Great thoughts. I think the danger of the whole 'Christian political reform' idea is that we turn people into Pharisees. If we did outlaw abortion, bestiality, gambling, etc., then many might think, "Look! We're a Christian nation again," simply ignorant of the fact that Christianity doesn't exist via political positions or social issues. We can wind up cleaning the outside of the cup real nice, while still leaving the inside disgusting and dirty.

MacArthur likes to say that trying to get unbelievers to be more 'behaviorally righteous' is like rearranging the deck chairs on the Titanic. Who cares how good they look before the ship sinks? What they need is to get saved from the wreck.

Martyn Lloyd-Jones captured it well in his book, Preaching & Preachers:

“We must never give the impression that all that is needed is for people to make a little adjustment in their thinking and ideas and behaviour; that is to militate against our message. Our message is that every man ‘must be born again’, and that whatever may happen to him short of that is of no value whatsoever from the standpoint of his relationship to God. The New Testament teaching is that the unbeliever is all wrong. It is not merely his ideas of art or drama [or, for our discussion, politics] that are wrong; everything about him is wrong. His particular views are wrong because his whole view is wrong, because he himself is wrong. … If you put your emphasis on these ‘other things’ instead of on ‘seeking first the kingdom of God’ you are doomed to failure, and you are doing despite to the message that has been committed to you” (MLJ, Preaching & Preachers, p. 141).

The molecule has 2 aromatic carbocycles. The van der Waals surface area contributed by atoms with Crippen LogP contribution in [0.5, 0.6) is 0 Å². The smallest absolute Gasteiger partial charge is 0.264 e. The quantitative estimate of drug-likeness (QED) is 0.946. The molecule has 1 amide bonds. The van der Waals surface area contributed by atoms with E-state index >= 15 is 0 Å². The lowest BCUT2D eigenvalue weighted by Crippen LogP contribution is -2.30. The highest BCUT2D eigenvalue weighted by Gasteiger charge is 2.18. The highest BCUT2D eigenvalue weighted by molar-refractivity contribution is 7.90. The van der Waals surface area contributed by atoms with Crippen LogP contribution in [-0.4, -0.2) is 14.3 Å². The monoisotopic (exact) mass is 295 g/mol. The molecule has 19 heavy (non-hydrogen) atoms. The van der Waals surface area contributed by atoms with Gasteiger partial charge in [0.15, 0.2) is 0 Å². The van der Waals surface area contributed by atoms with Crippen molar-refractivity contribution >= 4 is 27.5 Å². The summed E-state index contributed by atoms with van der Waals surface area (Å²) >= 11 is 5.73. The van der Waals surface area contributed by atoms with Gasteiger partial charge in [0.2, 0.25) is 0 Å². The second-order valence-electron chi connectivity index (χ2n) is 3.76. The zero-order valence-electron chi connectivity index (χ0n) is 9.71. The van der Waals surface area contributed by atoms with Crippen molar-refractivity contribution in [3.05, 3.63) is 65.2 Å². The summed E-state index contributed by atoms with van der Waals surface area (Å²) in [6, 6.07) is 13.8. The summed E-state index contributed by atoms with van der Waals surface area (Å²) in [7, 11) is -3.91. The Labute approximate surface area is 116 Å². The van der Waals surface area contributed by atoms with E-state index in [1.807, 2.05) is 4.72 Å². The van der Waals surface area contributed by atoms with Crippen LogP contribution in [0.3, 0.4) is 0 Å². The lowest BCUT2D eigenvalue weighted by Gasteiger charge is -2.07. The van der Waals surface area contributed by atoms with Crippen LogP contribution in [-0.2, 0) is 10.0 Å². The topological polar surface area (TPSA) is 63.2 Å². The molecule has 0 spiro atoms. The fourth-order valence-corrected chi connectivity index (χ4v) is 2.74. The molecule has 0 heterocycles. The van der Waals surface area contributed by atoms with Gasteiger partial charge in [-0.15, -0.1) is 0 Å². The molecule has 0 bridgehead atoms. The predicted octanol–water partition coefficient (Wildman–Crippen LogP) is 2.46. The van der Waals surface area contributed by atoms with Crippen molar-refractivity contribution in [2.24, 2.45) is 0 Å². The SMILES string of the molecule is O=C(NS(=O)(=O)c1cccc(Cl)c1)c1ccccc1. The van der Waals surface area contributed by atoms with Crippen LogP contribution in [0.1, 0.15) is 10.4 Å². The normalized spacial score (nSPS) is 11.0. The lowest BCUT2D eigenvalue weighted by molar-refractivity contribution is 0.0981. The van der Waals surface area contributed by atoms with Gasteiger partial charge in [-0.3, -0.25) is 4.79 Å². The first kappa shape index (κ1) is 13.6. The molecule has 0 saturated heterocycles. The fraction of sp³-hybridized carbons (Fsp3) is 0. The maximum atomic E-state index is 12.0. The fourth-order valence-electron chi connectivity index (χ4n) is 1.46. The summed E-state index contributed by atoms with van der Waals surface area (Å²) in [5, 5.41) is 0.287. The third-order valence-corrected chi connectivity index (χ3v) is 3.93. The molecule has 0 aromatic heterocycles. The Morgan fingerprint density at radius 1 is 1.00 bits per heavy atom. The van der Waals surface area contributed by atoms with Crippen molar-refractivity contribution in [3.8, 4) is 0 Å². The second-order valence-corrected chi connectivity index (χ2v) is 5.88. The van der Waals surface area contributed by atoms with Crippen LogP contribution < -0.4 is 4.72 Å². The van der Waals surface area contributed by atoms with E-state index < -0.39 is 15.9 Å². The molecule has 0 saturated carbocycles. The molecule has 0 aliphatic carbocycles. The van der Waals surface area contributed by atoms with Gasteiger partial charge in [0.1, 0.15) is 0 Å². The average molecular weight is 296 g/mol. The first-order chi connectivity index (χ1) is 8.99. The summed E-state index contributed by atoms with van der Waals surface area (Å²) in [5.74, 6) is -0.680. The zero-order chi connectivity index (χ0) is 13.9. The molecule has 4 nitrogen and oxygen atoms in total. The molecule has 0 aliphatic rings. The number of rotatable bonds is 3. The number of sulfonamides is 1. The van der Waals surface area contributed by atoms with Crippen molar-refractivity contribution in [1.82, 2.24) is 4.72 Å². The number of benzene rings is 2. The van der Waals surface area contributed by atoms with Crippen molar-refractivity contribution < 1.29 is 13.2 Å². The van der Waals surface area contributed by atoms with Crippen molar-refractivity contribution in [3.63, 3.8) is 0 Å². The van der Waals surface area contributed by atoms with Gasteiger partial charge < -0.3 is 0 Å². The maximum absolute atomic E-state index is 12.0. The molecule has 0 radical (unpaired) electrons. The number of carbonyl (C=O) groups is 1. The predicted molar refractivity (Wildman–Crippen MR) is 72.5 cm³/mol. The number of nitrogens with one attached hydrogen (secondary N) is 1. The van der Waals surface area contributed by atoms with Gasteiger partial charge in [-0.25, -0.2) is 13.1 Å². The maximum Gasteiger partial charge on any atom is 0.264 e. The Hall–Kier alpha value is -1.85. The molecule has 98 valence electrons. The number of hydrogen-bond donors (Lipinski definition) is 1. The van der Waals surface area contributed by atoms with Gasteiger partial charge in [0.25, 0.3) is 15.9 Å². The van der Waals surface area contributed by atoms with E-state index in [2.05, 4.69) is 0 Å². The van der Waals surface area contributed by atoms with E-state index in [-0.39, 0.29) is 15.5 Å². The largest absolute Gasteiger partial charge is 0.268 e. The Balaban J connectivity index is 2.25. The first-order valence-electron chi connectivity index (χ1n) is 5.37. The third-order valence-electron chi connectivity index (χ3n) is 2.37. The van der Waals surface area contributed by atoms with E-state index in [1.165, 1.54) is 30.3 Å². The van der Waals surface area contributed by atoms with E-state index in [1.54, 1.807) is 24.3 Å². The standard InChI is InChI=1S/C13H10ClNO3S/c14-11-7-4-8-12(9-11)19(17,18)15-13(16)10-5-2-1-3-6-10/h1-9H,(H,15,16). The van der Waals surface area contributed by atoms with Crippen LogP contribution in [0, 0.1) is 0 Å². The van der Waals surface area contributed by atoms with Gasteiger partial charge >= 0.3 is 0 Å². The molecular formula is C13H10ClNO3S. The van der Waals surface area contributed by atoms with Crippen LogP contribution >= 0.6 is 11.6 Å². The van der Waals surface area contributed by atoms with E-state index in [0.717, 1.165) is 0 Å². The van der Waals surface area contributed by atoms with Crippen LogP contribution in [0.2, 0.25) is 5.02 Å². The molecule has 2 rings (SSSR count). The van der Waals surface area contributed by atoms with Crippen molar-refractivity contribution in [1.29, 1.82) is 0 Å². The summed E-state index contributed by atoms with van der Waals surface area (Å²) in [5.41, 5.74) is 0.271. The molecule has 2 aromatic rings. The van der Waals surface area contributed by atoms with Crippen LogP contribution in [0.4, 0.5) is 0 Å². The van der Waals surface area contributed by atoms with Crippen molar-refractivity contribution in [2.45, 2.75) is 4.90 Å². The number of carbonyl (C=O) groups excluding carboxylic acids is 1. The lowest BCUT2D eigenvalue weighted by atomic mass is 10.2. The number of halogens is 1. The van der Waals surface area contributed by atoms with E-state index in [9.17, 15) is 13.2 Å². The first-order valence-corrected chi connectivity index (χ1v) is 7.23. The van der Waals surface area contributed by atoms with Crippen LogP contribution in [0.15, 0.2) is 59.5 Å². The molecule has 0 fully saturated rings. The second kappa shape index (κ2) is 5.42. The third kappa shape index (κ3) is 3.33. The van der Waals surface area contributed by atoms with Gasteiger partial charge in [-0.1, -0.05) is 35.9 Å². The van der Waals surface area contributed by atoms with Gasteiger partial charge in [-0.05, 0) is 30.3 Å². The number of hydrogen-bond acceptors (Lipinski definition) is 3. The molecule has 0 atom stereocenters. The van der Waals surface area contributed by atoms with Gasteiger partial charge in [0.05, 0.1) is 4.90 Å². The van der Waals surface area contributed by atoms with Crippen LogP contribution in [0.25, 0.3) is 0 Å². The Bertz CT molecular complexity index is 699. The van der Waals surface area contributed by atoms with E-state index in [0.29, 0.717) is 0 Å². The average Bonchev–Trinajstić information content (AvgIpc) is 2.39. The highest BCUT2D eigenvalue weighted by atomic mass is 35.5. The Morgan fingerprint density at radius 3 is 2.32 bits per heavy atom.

donsands said...

Good words Phil. I am very much the same.

I heard how the Church set apart a Sunday, back when George Bush was running to be re-elected, so that they could speak from the pulpits about how the Church should support President Bush, without apology.

Made my stomach turn when I heard they were using the pulpit for political agenda's, instead of the purity and power of God's Holy Word.

Anonymous said...

"I've edited it "slightly" to correct a couple of misspellings, to keep my interlocutor anonymous, to abbreviate some redundancies, to stress a point or two, and to add the quotation that I initially referred to and couldn't produce off the top of my head."

slightly: To a small degree or extent; somewhat.

Did you say slightly?

I’m new here, so I hope my humor & sarcasm does not “offend”.

Solameanie said...

This has always been a nagging tension in my own ministry (broadcasting and apologetics). When I was in Christian radio as a news director, I covered all of the Christian activist groups and was certainly in agreement with their overall goals. But I began to be concerned (Christian Coalition comes to mind) that we were becoming so consumed with the political process that the Gospel indeed was being subsumed.